I’m sure everyone is glad for the series of inventors of plumbing and the flush toilet that began circa 31st century BC and ran on until 1907. Somewhere along the way, Sir John Harrington is credited with inventing the first real flush valve toilet while Thomas Crapper invented the first true siphon system for emptying the tank. Always taken for granted, the toilet is considered as one of the major inventions that have greatly benefited mankind. The toilet, commode, john, loo, crapper, or throne; no matter what it’s called, it has earned its place in history as a technological fascination, with almost every home in the world having at least one.
However, a minor drawback to flush toilets is that it normally takes about 2 to 3 gallons of water to flush properly. This may not sound much but, in the long run, the everyday use of a toilet flushed around 10 times daily means the average toilet uses up to 230 gallons of water a day. That rounds out to 1,400 gallons in a week, 5,600 gallons in a month and 67,200 gallons in a year. And that’s just one flush toilet. To save water, this minor drawback can be solved. This can prove useful for areas which have limited water or a scarcity of water.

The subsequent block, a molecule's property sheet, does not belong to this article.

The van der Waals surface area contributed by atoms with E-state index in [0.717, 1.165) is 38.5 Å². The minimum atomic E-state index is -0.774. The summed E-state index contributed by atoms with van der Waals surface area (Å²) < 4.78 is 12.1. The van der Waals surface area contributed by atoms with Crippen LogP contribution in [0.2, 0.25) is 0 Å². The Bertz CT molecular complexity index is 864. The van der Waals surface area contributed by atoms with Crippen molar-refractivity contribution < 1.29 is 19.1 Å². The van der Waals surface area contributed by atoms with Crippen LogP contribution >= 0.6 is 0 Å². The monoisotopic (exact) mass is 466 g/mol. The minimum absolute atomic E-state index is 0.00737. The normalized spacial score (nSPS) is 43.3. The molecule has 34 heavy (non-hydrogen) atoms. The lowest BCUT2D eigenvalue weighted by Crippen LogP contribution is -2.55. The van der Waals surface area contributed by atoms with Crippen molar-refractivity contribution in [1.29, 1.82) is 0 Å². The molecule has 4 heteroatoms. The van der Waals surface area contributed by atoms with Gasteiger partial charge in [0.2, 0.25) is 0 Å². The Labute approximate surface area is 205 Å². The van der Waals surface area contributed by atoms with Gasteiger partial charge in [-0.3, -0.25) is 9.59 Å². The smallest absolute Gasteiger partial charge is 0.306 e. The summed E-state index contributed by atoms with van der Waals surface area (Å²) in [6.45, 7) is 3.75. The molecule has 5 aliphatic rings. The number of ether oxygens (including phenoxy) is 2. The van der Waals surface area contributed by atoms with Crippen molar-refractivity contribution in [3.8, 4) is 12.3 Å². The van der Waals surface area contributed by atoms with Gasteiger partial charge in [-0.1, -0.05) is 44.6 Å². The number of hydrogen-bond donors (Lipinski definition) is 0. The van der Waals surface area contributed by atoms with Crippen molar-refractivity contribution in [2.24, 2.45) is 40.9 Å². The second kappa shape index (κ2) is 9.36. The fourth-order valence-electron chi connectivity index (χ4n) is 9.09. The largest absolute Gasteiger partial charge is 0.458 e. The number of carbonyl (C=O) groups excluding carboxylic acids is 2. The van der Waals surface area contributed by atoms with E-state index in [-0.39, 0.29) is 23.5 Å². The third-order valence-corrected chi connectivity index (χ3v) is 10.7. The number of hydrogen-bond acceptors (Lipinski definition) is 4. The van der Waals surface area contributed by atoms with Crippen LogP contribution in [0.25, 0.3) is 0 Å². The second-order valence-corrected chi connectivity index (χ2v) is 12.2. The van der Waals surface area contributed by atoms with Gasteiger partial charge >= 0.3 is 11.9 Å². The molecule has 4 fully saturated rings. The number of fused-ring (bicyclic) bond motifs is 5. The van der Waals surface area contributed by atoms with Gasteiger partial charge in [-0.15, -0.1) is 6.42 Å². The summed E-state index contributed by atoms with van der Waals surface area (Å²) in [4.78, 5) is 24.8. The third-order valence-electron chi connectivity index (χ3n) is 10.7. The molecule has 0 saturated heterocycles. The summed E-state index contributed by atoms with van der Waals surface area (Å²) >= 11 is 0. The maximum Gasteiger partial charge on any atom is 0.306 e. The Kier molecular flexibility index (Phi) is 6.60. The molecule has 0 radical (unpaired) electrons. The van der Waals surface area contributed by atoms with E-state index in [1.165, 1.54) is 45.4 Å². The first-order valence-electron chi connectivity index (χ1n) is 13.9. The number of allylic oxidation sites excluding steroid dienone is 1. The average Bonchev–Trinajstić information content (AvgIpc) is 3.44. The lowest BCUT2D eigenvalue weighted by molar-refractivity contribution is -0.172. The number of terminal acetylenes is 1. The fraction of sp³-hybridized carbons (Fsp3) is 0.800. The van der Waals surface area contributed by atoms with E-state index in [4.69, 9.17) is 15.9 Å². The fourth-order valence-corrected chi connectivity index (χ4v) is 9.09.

First, we need to identify which parts of the toilet can be used and adjusted to save water. This obviously involves the whole water closet and the bowl’s siphon. After a toilet is flushed, water fills the water closet until the water float rises far enough to turn the water valve off that fills the tank. A key method to save water in your toilet is to lower the amount of water filling your water closet. This can be achieved by adjusting and lowering the water height in your toilet tank. All you need to do is to lower the water fill valve float assembly by adjusting the float screw outside the assembly.
Lower the float screw so that when the water rises it will automatically shut off the filler valve when the water reaches two inches below the top of the overflow tube. Now, less than 2 gallons of water is needed for every flush. In the long run, the little water saved after every flush will count considerably in lowering the water bill. In some rural areas or large apartment complexes wherein water pressure can’t rise fast enough, a drastic water saving method is to remove the water closet, leaving only the bowl, siphon, and rim assembly. To flush the toilet, a small bucket of water is more than enough to raise the bowl water and flush everything down. In some cases, after urinating, the bowl can be flushed using only a small pail of water.